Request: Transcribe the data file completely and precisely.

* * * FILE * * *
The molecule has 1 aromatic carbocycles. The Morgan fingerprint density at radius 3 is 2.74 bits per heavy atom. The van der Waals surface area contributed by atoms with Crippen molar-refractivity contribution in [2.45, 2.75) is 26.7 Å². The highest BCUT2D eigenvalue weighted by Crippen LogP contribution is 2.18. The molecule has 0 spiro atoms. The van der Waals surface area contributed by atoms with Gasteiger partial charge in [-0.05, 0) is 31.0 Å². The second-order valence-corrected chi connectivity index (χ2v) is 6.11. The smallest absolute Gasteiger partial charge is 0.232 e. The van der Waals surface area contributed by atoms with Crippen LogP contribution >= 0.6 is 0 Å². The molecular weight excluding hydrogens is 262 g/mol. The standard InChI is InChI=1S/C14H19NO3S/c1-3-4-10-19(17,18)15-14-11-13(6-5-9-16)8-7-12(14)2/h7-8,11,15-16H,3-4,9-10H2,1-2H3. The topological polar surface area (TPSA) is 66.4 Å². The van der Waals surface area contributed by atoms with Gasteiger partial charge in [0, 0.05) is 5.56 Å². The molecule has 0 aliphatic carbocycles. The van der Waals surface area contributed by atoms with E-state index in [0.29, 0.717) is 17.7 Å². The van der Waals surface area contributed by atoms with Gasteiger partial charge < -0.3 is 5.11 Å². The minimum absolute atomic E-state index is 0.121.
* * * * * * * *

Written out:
The molecule has 1 aromatic carbocycles. The Morgan fingerprint density at radius 3 is 2.74 bits per heavy atom. The van der Waals surface area contributed by atoms with Crippen molar-refractivity contribution in [2.45, 2.75) is 26.7 Å². The highest BCUT2D eigenvalue weighted by Crippen LogP contribution is 2.18. The molecule has 0 spiro atoms. The van der Waals surface area contributed by atoms with Gasteiger partial charge in [-0.05, 0) is 31.0 Å². The second-order valence-corrected chi connectivity index (χ2v) is 6.11. The smallest absolute Gasteiger partial charge is 0.232 e. The van der Waals surface area contributed by atoms with Crippen LogP contribution >= 0.6 is 0 Å². The molecular weight excluding hydrogens is 262 g/mol. The standard InChI is InChI=1S/C14H19NO3S/c1-3-4-10-19(17,18)15-14-11-13(6-5-9-16)8-7-12(14)2/h7-8,11,15-16H,3-4,9-10H2,1-2H3. The topological polar surface area (TPSA) is 66.4 Å². The van der Waals surface area contributed by atoms with Gasteiger partial charge in [0, 0.05) is 5.56 Å². The molecule has 0 aliphatic carbocycles. The van der Waals surface area contributed by atoms with E-state index in [0.29, 0.717) is 17.7 Å². The van der Waals surface area contributed by atoms with Gasteiger partial charge < -0.3 is 5.11 Å². The minimum absolute atomic E-state index is 0.121.